I’ll admit it. I use console.log more than I should. Want to see if your function was called? Type a console.log(‘My function was called’) into your code. Need to debug an undefined message from your server? Stick the parameter in a console.log(‘The parameter is: ‘, param) and see what “it” is.
Why log it rather than console log it?
Console logs serve their purpose in giving you a quick response, but not much else. On my last big long-term project, we needed to log the requests, the stack, and responses. In fact, that was a business requirement for the project. The client needed a record of what was happening with its very expensive buy from us. The logs provided a written record of what was occurring. But my biggest “a-ha” moment happened when a bug was noted, and rather than console logging it, my coworker said, “Let’s check the logs.” I was perplexed. Why?
His thinking was that if there was a bug, the logs would record it.
The other reason why one should log is that it’s best practice in order to maintain a healthy server and to keep abreast about your server’s operations. Console logs can’t tell you latency, response time, warnings; logs can. A console log can only give you a moment’s snapshot. A log can tell you a story.
Logs are like the story of your app: the have a beginning, a middle, and an end
Welcome to Logging with Bunyan
Bunyan logging is free, fast, and easy to get started with. Its an inline tool that also comes with a CLI tool for quick parsing through log files.
The easiest way to get started with Bunyan is to throw a log.info() into function to see what appears.
This is what shows up in your terminal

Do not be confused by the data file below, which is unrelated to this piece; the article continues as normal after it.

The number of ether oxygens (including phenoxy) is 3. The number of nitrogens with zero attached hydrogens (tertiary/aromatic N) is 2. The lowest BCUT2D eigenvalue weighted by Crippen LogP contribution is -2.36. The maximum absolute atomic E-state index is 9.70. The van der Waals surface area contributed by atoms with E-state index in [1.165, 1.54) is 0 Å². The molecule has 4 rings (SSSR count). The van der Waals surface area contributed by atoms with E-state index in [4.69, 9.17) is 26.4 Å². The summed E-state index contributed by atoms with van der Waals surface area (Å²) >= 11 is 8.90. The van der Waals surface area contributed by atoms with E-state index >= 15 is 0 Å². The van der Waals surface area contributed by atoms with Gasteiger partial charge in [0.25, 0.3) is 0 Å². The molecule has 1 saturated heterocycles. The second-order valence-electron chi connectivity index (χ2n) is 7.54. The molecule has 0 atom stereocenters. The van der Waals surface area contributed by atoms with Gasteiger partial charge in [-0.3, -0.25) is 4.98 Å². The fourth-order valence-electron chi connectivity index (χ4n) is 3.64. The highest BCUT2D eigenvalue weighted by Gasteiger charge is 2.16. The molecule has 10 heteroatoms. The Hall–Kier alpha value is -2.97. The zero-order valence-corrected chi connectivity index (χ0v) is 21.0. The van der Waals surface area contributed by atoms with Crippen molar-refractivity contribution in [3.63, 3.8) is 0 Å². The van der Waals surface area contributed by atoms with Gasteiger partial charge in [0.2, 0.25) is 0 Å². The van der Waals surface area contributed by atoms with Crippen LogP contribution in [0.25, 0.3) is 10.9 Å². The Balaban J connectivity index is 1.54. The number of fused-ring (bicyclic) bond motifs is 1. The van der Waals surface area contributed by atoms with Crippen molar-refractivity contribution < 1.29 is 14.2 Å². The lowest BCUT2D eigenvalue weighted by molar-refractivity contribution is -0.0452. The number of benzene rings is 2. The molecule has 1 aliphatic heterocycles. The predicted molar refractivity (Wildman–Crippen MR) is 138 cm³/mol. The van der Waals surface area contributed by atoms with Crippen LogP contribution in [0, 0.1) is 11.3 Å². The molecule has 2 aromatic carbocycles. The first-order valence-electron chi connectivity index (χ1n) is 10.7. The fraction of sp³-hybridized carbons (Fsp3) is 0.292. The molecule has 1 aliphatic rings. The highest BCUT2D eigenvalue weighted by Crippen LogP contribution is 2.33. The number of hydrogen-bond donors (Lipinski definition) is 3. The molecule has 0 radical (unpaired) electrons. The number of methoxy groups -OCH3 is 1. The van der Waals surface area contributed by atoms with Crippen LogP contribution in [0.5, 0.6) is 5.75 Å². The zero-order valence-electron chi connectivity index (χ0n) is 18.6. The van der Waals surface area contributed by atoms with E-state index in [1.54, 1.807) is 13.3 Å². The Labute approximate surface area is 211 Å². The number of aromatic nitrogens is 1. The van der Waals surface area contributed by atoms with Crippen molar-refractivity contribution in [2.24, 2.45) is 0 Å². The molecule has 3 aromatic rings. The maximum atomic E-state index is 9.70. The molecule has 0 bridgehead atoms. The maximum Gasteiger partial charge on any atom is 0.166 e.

At first, it looks like a lot of superfluous info, but when you use the Bunyan library correctly, it can help you trace the problems with your call stack and provides a record that your client can look through to see how the app is performing.
Streams go hand in hand with logging best practices. According to the Bunyan authors, the level descriptions of your logs should include at minimum: fatal, error, and warn. Bunyan allows for the creation of streams that will show the developer different types of logging levels.
When working in Node, I like to use the info level so I can see what the request looks like coming in. Using the streams, I can log at the very verbose level to see what services have been hit and where it exactly it errored out. Often times, this will guide me to the file I need to fix.
Bunyan offers the ability to rotate out logs on a daily or at a certain time period. This will avoid having your IDE or text editor crash because of the large log files. Log rotation is as simple as adding it as a key-value pair in the stream object.
Console logs are good for development because they are quick to throw up in the code to debug your API, but they don’t provide the info you might need to thoroughly diagnose the problem. When working with complicated APIs, Bunyan provides the detailed info a developer needs to see what is being requested to an API and what the response is. Try it out today!